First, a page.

BB: The list of cosmetic ingredients to avoid is long and unpronounceable, but there are resources that can help. ( I use the BDIH Web site frequently, in English, of course.)
Until there is a standard in place in the US that prevents mismarketed or misleading products from making it to the natural or organic shelves, it is important to identify companies that use tricky marketing techniques.
For example, a product that lists" active natural ingredients" prominently, yet obscures full ingredients somewhere else, is to be suspect. Some companies list their 100 percent organic ingredients, and then they list the other ingredients someplace else. This kind of marketing many times is used to bury artificial fragrances, preservatives, dyes, and other synthetics.
Misleading marketing is always a red flag. My rule of thumb is look for the complete ingredient list and read it. Then, if you are not familiar with something, and there is no explanation available on the label, ask the store clerk, or e-mail the company.
TH: How can we tell if a product that says it's organic is really organic?
BB: To assess the organic claim of a product, you must first determine if it is natural. I understand organic to be an agricultural term, used to classify how something is grown or raised without use of synthetic chemicals, artificial preservative systems, hormones, etc. So, first determine if the product is 100 percent natural; then, check to see which of those ingredients are grown organically and you'll have a good sense of the product's organic status.
TH: Can you tell us more about your work with children and adults living with cancer?
BB: What goes on the body [also] goes in, and what goes down the drain goes out into the environment. It is all connected and there is an environmental impact with every decision we make.
Organizations committed to addressing the cancer epidemic in this country, address chemical intake as a key issue. Farmaesthetics has been invited to support organizations like women's and children's oncology programs and foundations for cancer research, such as the Gloria Gemma Foundation.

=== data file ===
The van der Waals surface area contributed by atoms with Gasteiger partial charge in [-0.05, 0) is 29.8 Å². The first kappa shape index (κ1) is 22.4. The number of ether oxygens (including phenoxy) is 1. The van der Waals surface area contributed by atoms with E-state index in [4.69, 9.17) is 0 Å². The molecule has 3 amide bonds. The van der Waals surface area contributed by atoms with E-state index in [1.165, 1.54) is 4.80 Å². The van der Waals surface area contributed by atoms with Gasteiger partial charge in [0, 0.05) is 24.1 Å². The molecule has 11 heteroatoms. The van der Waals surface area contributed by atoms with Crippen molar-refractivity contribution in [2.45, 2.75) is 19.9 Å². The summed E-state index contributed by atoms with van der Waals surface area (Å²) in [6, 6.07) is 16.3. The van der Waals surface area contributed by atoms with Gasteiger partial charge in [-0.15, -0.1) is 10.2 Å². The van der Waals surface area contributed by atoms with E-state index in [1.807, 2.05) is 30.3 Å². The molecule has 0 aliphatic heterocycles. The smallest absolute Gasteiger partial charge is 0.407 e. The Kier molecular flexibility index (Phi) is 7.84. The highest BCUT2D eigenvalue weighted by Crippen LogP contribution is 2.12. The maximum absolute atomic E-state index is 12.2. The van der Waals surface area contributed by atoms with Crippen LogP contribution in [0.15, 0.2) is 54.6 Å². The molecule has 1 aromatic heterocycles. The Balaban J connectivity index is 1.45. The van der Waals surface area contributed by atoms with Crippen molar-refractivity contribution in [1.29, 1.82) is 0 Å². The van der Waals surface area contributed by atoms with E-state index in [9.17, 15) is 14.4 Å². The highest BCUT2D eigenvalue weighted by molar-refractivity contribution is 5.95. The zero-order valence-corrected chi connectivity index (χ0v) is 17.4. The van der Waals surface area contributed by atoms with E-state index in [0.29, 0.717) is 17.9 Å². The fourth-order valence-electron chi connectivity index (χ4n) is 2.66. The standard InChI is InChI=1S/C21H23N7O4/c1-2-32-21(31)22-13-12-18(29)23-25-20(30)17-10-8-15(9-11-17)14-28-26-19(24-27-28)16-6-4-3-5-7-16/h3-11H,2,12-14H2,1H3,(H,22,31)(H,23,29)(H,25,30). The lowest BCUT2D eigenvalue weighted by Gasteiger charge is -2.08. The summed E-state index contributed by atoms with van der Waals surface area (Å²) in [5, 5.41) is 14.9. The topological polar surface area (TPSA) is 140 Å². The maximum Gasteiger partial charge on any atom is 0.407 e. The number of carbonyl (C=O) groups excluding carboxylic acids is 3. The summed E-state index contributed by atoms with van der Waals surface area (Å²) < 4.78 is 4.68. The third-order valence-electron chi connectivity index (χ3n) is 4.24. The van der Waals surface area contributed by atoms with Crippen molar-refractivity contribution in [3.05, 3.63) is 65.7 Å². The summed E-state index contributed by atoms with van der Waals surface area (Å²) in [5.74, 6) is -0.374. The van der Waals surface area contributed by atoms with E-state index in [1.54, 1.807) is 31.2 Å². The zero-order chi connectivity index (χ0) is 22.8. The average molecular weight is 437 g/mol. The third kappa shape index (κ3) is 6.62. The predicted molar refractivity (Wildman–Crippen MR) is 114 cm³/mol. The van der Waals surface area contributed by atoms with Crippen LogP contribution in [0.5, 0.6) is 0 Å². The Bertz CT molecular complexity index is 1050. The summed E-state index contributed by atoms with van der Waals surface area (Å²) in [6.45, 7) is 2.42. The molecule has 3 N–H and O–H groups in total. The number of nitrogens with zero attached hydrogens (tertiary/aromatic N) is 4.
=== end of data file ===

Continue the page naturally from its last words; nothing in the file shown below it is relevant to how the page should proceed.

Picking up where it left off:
We also donate skin "care packages" to the Imus Ranch for Kids with Cancer. Out in Arizona these kids need good skincare, but they need it without harsh chemicals, so Farmaesthetics is a perfect for them.
TH: Some of your products are now available at Origins stores. What has that experience been like?
BB: Origins has been a wonderful retail partner for Farmaesthetics. One of the unexpected benefits is that the extensive testing they conducted on our products for shelf life and dermatological compatibility has validated Farmaesthetics at the highest level of the cosmetic industry.
Sometimes natural product companies are marginalized by "big cosmetics", but I think Origins endorsement of Farmaesthetics has helped cement the relationship between 100 percent natural/sustainable and efficacious luxury cosmetics, as evidenced by my invitation to speak at this year's Luxpacke in Monaco, (Europe's largest luxury packaging show for high end cosmetics.) I have been asked to speak on sustainable beauty in the luxury category, and the profound impact it is having on the cosmetic industry as a whole.
TH: How do you envision Farmaesthetics evolving?
BB: I have always envisioned Farmaesthetics as a respected global US brand, available everywhere, and as we prepare to launch our line in spas and specialty stores in Singapore and Malaysia this fall, I am seeing evidence of Farmaesthetics' worldwide appeal.